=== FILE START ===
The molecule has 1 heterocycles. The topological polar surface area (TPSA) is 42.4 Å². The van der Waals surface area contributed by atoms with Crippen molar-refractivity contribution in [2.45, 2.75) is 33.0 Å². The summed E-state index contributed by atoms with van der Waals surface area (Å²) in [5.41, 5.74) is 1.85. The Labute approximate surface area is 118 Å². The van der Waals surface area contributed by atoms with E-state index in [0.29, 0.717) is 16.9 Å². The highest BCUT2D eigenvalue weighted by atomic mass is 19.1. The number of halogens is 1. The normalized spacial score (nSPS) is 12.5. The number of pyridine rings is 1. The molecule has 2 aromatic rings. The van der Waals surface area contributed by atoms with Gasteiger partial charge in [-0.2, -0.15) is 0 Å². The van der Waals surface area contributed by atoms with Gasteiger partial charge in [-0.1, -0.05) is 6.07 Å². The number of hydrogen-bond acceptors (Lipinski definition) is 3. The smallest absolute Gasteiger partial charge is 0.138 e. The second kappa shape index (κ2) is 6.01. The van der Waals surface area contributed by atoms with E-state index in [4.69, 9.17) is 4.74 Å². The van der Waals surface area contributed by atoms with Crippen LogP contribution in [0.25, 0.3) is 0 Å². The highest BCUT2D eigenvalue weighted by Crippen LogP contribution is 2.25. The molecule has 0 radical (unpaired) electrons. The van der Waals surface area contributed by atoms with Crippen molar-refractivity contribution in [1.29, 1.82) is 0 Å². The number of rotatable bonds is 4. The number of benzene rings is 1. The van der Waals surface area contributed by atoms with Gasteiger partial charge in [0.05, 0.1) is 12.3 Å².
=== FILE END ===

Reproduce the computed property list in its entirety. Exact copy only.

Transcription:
The molecule has 1 heterocycles. The topological polar surface area (TPSA) is 42.4 Å². The van der Waals surface area contributed by atoms with Crippen molar-refractivity contribution in [2.45, 2.75) is 33.0 Å². The summed E-state index contributed by atoms with van der Waals surface area (Å²) in [5.41, 5.74) is 1.85. The Labute approximate surface area is 118 Å². The van der Waals surface area contributed by atoms with E-state index in [0.29, 0.717) is 16.9 Å². The highest BCUT2D eigenvalue weighted by atomic mass is 19.1. The number of halogens is 1. The normalized spacial score (nSPS) is 12.5. The number of pyridine rings is 1. The molecule has 2 aromatic rings. The van der Waals surface area contributed by atoms with Gasteiger partial charge in [-0.2, -0.15) is 0 Å². The van der Waals surface area contributed by atoms with Gasteiger partial charge in [-0.1, -0.05) is 6.07 Å². The number of hydrogen-bond acceptors (Lipinski definition) is 3. The smallest absolute Gasteiger partial charge is 0.138 e. The second kappa shape index (κ2) is 6.01. The van der Waals surface area contributed by atoms with E-state index in [4.69, 9.17) is 4.74 Å². The van der Waals surface area contributed by atoms with Crippen LogP contribution in [0.25, 0.3) is 0 Å². The highest BCUT2D eigenvalue weighted by Crippen LogP contribution is 2.25. The molecule has 0 radical (unpaired) electrons. The van der Waals surface area contributed by atoms with Crippen molar-refractivity contribution in [1.29, 1.82) is 0 Å². The number of rotatable bonds is 4. The number of benzene rings is 1. The van der Waals surface area contributed by atoms with Gasteiger partial charge in [0.05, 0.1) is 12.3 Å².